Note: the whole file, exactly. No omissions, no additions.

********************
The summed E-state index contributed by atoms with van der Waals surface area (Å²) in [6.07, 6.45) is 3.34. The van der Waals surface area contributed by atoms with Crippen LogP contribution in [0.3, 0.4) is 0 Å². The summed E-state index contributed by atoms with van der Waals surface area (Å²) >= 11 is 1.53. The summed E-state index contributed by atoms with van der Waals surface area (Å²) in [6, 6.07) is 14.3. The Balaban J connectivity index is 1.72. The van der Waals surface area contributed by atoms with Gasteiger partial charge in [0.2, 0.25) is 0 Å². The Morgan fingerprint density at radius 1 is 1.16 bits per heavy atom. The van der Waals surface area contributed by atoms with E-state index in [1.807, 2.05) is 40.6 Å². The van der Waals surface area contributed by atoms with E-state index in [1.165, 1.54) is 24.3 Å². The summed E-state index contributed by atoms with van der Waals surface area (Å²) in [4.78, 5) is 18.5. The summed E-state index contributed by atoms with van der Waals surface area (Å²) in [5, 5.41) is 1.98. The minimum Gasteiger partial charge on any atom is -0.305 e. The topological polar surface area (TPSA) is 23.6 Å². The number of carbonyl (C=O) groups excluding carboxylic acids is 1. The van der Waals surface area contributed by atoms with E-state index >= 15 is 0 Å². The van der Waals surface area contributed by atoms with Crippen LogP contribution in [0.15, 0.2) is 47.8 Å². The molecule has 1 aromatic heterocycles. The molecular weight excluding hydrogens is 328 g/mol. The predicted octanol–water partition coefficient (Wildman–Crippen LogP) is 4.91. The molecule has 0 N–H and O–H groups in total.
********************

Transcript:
The summed E-state index contributed by atoms with van der Waals surface area (Å²) in [6.07, 6.45) is 3.34. The van der Waals surface area contributed by atoms with Crippen LogP contribution in [0.3, 0.4) is 0 Å². The summed E-state index contributed by atoms with van der Waals surface area (Å²) >= 11 is 1.53. The summed E-state index contributed by atoms with van der Waals surface area (Å²) in [6, 6.07) is 14.3. The Balaban J connectivity index is 1.72. The van der Waals surface area contributed by atoms with Gasteiger partial charge in [0.2, 0.25) is 0 Å². The Morgan fingerprint density at radius 1 is 1.16 bits per heavy atom. The van der Waals surface area contributed by atoms with E-state index in [1.807, 2.05) is 40.6 Å². The van der Waals surface area contributed by atoms with E-state index in [1.165, 1.54) is 24.3 Å². The summed E-state index contributed by atoms with van der Waals surface area (Å²) in [4.78, 5) is 18.5. The summed E-state index contributed by atoms with van der Waals surface area (Å²) in [5, 5.41) is 1.98. The minimum Gasteiger partial charge on any atom is -0.305 e. The topological polar surface area (TPSA) is 23.6 Å². The number of carbonyl (C=O) groups excluding carboxylic acids is 1. The van der Waals surface area contributed by atoms with E-state index >= 15 is 0 Å². The van der Waals surface area contributed by atoms with Crippen LogP contribution in [0.15, 0.2) is 47.8 Å². The molecule has 1 aromatic heterocycles. The molecular weight excluding hydrogens is 328 g/mol. The predicted octanol–water partition coefficient (Wildman–Crippen LogP) is 4.91. The molecule has 0 N–H and O–H groups in total.